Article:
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Laurence Banville
Laurence Banville
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Considering An Invokana Lawsuit? This Woman Did.

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Among lawsuits filed against manufacturers of drugs such as Invokana, many have sought punitive and compensatory damages while claiming to have suffered from severe side effects about which companies inadequately warned consumers. One such alleged side effect of the drug is ketoacidosis.

One case alleging that link is that of a Louisville, Kentucky woman who claims to have taken Invokana in April of 2013 to help treat her diabetes. She alleges that use of this product led to the development of ketoacidosis. Having filed the lawsuit in the U.S. District Court for the Western District of Kentucky, the plaintiff is seeking punitive and compensatory damages.

Her case has been filed in court as number 3:15CV-894-JHM.

Drugs To Treat Diabetes Caused Ketoacidosis, Invokana Lawsuit Plaintiff claims

The suit alleges that Invokana engaged in disseminating inaccurate, misleading or false information about an injury-causing drug with “a reasonable expectation that such information would be used and relied upon by healthcare professionals throughout the state of Kentucky.” According to court documents, the plaintiff relied on this information when taking Invokana and other drugs including Farxiga and as a direct result, suffered ketoacidosis. The plaintiff claims to have suffered severe and permanent physical and emotional injuries.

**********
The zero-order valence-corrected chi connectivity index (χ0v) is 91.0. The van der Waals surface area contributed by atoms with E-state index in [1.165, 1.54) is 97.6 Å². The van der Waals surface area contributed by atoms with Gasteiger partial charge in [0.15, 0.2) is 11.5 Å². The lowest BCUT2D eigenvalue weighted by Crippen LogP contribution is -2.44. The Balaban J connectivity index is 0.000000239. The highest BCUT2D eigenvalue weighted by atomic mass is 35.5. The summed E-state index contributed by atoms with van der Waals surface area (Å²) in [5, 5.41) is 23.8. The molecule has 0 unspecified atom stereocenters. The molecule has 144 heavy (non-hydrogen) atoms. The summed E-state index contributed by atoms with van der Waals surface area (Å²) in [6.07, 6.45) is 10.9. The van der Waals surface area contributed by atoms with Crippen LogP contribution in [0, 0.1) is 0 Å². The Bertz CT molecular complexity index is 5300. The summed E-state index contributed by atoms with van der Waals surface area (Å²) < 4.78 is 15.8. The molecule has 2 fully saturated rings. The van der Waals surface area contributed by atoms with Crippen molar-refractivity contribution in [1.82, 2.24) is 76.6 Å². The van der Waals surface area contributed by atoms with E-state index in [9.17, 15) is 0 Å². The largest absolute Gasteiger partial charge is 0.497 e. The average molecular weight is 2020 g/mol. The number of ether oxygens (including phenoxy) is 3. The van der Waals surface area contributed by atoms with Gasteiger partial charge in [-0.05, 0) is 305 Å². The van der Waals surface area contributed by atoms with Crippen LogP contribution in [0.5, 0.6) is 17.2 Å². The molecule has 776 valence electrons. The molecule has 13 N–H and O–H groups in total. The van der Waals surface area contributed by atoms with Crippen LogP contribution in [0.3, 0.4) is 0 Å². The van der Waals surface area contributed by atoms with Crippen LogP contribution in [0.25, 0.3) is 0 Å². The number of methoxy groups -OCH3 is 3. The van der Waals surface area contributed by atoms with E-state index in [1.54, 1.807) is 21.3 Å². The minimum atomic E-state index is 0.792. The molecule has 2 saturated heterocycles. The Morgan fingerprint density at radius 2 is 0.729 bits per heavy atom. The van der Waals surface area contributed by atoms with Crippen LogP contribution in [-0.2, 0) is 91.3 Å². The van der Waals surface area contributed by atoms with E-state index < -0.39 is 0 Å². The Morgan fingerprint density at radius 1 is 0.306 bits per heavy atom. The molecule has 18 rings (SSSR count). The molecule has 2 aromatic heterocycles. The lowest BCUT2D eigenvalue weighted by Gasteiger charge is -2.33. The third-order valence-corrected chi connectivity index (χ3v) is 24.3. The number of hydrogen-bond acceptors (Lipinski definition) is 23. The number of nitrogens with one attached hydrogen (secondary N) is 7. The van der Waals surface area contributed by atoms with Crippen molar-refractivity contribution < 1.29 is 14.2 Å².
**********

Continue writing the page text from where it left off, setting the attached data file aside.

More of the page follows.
Ketoacidosis Explained

Ketoacidosis is a serious condition that can possibly lead to diabetic coma or death. The condition occurs when cells don’t get the glucose needed for energy because there is not enough insulin. Fat is then used in its place. The fat then releases chemicals called ketones which can then build up in the blood making it more acidic. High levels of those ketones can poison the body.

Warning signs of this condition include thirst or very dry mouth, frequent urination, high blood glucose levels, high levels of ketones in the urine, constantly feeling tired, dry or flushed skin, nausea, vomiting or abdominal pain, difficulty breathing, fruity odor on the breath and a hard time paying attention.

Links Between Invokana and Ketoacidosis

According to court papers, Invokana was approved by the FDA in March 2013 for the treatment of Type 2 diabetes. It was the first in the gliflozin class to be approved in the U.S. Since the release of Invokana, Farxiga and Invokamet, all three drugs mentioned in the case, the FDA has received “a significant number of reports” of diabetic ketoacidosis and kidney damage among users of the drug. Analysis of the adverse events database shows that those who took one of the medications are several times more likely to report ketoacidosis and/or kidney damage than those taking non-SGLT2 diabetes drugs to treat diabetes.

As a result, many patients have filed lawsuits against manufacturers claiming that the drug causes severe side effects and that the companies were negligent in communicating the risks associated with the drugs.

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